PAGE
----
Apo Reef Natural Park

The Apo Reef is the largest atoll-type reef in the Philippines, found in the western waters of the Occidental Mindoro province in the Mindoro Strait, and is a coral reef system in the Philippines. It extends over an area of 13 sq mi (34 square kilometers), making it the world’s second-largest linking coral reef (the first place being occupied by the Great Barrier Reef of Australia). Its crystal-clear waters, including 285 fish species and 197 coral species, abound with life. With sightings of white-tip and black-tip sharks, coral sharks, wrasses, jacks, and tuna all popular, it’s a wonderland for divers and snorkellers. In the country administered as the Apo Reef Natural Park (ARNP), the reef and its surrounding waters are protected areas. It is one of the country’s best-known and most famous diving sites. It is listed on the UNESCO World Heritage Sites Tentative List.

The three islands constitute the Apo Reef Natural Park. Amongst the three islands, Apo Reef is the biggest. It has a shallow lagoon 2 meters to 10 meters deep, surrounded by a mangrove forest that serves as a source of food, nursery, and spawning ground for many species of coastal and marine fauna and bird sanctuary. Apo Reef is approximately 15 nautical miles (28 km; 17 mi) west of the nearest coast on the island of Mindoro, Philippines. It is isolated from the main island by the Mindoro Strait’s Apo East Pass. 285 species of colorful marine life, including tropical aquarium fish, snappers, and the crevice-dwelling moray, fill the bright blue waters of the river. It’s one of the world’s best diving spots, drawing crowds of divers all year round.

(Apo Reef Natural Park)

Apo Reef is approximately 26 kilometers (16 mi) from the north to the south tip of a triangular coral atoll formation, and 20 kilometers (12 mi) from east to west. The north and south lagoons, which are bordered by small reef platforms, are separated by two lagoon systems. The Apo Reef’s key geological features are submerged. The Apo Island, Apo Menor (Binangaan’; and Cayos del Bajo Tinangkapang), are three islands that mark it on the surface. The largest is Apo Island (22.0) with mangroves and beach vegetation, while Binangaan is a rugged Limestone Island with relatively little vegetation and Cayos del Bajo (200-300 sq.m.) is a vegetation-free coralline rock formation.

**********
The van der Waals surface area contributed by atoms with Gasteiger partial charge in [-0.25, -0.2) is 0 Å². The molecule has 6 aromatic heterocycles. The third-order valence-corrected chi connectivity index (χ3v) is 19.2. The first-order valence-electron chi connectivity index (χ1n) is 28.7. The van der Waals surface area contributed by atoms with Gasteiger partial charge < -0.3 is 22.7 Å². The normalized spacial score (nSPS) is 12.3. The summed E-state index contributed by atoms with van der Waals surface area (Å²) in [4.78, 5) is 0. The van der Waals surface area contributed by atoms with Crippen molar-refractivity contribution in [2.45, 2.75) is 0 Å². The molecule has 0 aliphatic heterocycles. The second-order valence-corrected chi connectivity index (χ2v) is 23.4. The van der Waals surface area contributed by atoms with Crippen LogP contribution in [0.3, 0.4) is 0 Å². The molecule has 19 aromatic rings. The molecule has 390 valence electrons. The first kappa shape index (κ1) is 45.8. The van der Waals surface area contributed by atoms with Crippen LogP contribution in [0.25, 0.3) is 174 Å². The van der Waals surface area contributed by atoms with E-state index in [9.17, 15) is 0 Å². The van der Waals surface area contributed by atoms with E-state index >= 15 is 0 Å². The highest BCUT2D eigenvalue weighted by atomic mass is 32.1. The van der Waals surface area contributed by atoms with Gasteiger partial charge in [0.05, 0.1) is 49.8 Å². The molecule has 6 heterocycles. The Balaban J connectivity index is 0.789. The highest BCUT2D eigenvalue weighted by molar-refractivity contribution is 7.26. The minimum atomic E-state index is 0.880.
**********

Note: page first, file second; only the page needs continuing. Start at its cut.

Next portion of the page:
When the seas are flattest, during April, May, October, and November, the best time to make the journey to Apo Reef. During the windy December to March season, the journey is very rough. At the height of the southwest monsoon (July-September), it is always impractical to fly to the reef and be sure to call ahead of any operator’s shutdown. The island houses a permanent base of rangers that monitors the national park. The environmental fees are collected by an administrative desk. Subject to some circumstances, overnight stays in tents are possible. Onshore, very limited facilities are available to safeguard the delicate ecosystem of the island.

(View of Apo Reef)

The Apo Reef Natural Park (ARNP) and its Buffer Zone peripheral region occupy an area of 15,792 hectares and 11,677 hectares, for a total of 27,469 hectares. The reef’s main operation refers to its underwater consistency. Due to the consistency of the flora, the fauna, and the visibility of the water and white sand, scuba diving and snorkeling in the Apo Reef area are exceptional. In deep or shallow waters, many species can be observed particularly sharks, giant napoleons, and manta rays.


Information Sources:

  1. whc.unesco.org
  2. lonelyplanet.com
  3. wikipedia